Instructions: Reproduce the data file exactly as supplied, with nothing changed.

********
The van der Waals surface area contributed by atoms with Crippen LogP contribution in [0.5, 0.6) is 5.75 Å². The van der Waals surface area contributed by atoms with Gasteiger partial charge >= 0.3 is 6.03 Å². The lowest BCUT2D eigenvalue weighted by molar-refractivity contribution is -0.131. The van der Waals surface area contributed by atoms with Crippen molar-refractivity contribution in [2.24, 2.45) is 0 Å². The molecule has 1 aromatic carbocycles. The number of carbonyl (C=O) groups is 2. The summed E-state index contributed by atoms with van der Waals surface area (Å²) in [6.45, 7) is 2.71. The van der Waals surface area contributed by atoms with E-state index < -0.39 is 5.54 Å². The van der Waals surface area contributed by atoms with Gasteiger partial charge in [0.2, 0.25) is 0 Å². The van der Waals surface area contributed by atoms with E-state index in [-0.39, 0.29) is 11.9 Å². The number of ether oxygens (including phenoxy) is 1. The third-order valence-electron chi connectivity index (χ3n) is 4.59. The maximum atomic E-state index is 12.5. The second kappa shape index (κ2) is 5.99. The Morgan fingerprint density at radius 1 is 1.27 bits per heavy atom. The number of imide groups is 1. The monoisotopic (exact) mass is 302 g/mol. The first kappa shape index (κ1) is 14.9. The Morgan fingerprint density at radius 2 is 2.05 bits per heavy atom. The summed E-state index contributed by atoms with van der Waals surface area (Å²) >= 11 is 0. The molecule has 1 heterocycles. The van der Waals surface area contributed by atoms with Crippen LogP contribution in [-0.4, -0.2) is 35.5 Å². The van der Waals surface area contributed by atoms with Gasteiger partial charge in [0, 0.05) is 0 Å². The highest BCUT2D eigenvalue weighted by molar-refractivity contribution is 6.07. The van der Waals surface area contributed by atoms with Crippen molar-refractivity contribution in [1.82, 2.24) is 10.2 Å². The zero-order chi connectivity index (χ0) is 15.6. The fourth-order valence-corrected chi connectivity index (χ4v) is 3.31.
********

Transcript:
The van der Waals surface area contributed by atoms with Crippen LogP contribution in [0.5, 0.6) is 5.75 Å². The van der Waals surface area contributed by atoms with Gasteiger partial charge >= 0.3 is 6.03 Å². The lowest BCUT2D eigenvalue weighted by molar-refractivity contribution is -0.131. The van der Waals surface area contributed by atoms with Crippen molar-refractivity contribution in [2.24, 2.45) is 0 Å². The molecule has 1 aromatic carbocycles. The number of carbonyl (C=O) groups is 2. The summed E-state index contributed by atoms with van der Waals surface area (Å²) in [6.45, 7) is 2.71. The van der Waals surface area contributed by atoms with E-state index < -0.39 is 5.54 Å². The van der Waals surface area contributed by atoms with Gasteiger partial charge in [0.2, 0.25) is 0 Å². The van der Waals surface area contributed by atoms with E-state index in [-0.39, 0.29) is 11.9 Å². The number of ether oxygens (including phenoxy) is 1. The third-order valence-electron chi connectivity index (χ3n) is 4.59. The maximum atomic E-state index is 12.5. The second kappa shape index (κ2) is 5.99. The Morgan fingerprint density at radius 1 is 1.27 bits per heavy atom. The number of imide groups is 1. The monoisotopic (exact) mass is 302 g/mol. The first kappa shape index (κ1) is 14.9. The Morgan fingerprint density at radius 2 is 2.05 bits per heavy atom. The summed E-state index contributed by atoms with van der Waals surface area (Å²) >= 11 is 0. The molecule has 1 heterocycles. The van der Waals surface area contributed by atoms with Crippen LogP contribution in [-0.4, -0.2) is 35.5 Å². The van der Waals surface area contributed by atoms with Gasteiger partial charge in [0, 0.05) is 0 Å². The highest BCUT2D eigenvalue weighted by molar-refractivity contribution is 6.07. The van der Waals surface area contributed by atoms with Crippen molar-refractivity contribution in [1.82, 2.24) is 10.2 Å². The zero-order chi connectivity index (χ0) is 15.6. The fourth-order valence-corrected chi connectivity index (χ4v) is 3.31.